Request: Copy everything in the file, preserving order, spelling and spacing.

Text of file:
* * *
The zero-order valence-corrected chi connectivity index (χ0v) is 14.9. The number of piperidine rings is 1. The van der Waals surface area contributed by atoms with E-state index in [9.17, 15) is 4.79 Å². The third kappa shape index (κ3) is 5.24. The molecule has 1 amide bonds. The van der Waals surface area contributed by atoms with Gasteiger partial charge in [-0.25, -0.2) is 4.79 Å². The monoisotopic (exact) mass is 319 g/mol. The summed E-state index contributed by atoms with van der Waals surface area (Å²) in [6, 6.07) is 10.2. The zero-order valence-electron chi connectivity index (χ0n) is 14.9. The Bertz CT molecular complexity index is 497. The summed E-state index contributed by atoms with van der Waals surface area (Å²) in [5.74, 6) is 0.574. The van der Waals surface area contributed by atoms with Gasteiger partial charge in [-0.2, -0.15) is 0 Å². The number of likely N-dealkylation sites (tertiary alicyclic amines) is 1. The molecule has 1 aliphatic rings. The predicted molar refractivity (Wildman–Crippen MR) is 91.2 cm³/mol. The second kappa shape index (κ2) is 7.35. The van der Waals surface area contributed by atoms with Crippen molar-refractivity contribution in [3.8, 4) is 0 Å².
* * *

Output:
The zero-order valence-corrected chi connectivity index (χ0v) is 14.9. The number of piperidine rings is 1. The van der Waals surface area contributed by atoms with E-state index in [9.17, 15) is 4.79 Å². The third kappa shape index (κ3) is 5.24. The molecule has 1 amide bonds. The van der Waals surface area contributed by atoms with Gasteiger partial charge in [-0.25, -0.2) is 4.79 Å². The monoisotopic (exact) mass is 319 g/mol. The summed E-state index contributed by atoms with van der Waals surface area (Å²) in [6, 6.07) is 10.2. The zero-order valence-electron chi connectivity index (χ0n) is 14.9. The Bertz CT molecular complexity index is 497. The summed E-state index contributed by atoms with van der Waals surface area (Å²) in [5.74, 6) is 0.574. The van der Waals surface area contributed by atoms with Gasteiger partial charge in [-0.2, -0.15) is 0 Å². The number of likely N-dealkylation sites (tertiary alicyclic amines) is 1. The molecule has 1 aliphatic rings. The predicted molar refractivity (Wildman–Crippen MR) is 91.2 cm³/mol. The second kappa shape index (κ2) is 7.35. The van der Waals surface area contributed by atoms with Crippen molar-refractivity contribution in [3.8, 4) is 0 Å².